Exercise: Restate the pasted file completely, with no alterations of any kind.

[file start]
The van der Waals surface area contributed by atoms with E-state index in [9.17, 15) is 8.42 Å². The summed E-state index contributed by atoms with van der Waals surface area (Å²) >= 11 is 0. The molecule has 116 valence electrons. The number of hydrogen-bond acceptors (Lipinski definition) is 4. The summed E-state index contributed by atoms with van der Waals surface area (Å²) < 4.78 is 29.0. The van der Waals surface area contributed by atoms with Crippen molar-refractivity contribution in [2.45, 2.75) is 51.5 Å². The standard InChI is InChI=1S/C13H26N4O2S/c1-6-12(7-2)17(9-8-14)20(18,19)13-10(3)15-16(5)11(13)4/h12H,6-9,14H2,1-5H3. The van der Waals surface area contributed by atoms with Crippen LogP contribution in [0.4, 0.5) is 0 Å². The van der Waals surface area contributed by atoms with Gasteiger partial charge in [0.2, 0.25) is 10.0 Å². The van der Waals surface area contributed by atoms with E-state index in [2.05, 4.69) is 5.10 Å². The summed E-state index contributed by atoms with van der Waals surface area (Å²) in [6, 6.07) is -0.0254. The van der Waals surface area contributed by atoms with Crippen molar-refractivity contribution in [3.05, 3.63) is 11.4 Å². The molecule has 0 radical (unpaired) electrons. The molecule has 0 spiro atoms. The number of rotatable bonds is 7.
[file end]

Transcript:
The van der Waals surface area contributed by atoms with E-state index in [9.17, 15) is 8.42 Å². The summed E-state index contributed by atoms with van der Waals surface area (Å²) >= 11 is 0. The molecule has 116 valence electrons. The number of hydrogen-bond acceptors (Lipinski definition) is 4. The summed E-state index contributed by atoms with van der Waals surface area (Å²) < 4.78 is 29.0. The van der Waals surface area contributed by atoms with Crippen molar-refractivity contribution in [2.45, 2.75) is 51.5 Å². The standard InChI is InChI=1S/C13H26N4O2S/c1-6-12(7-2)17(9-8-14)20(18,19)13-10(3)15-16(5)11(13)4/h12H,6-9,14H2,1-5H3. The van der Waals surface area contributed by atoms with Crippen LogP contribution in [0.4, 0.5) is 0 Å². The van der Waals surface area contributed by atoms with Gasteiger partial charge in [0.2, 0.25) is 10.0 Å². The van der Waals surface area contributed by atoms with E-state index in [2.05, 4.69) is 5.10 Å². The summed E-state index contributed by atoms with van der Waals surface area (Å²) in [6, 6.07) is -0.0254. The van der Waals surface area contributed by atoms with Crippen molar-refractivity contribution in [3.05, 3.63) is 11.4 Å². The molecule has 0 radical (unpaired) electrons. The molecule has 0 spiro atoms. The number of rotatable bonds is 7.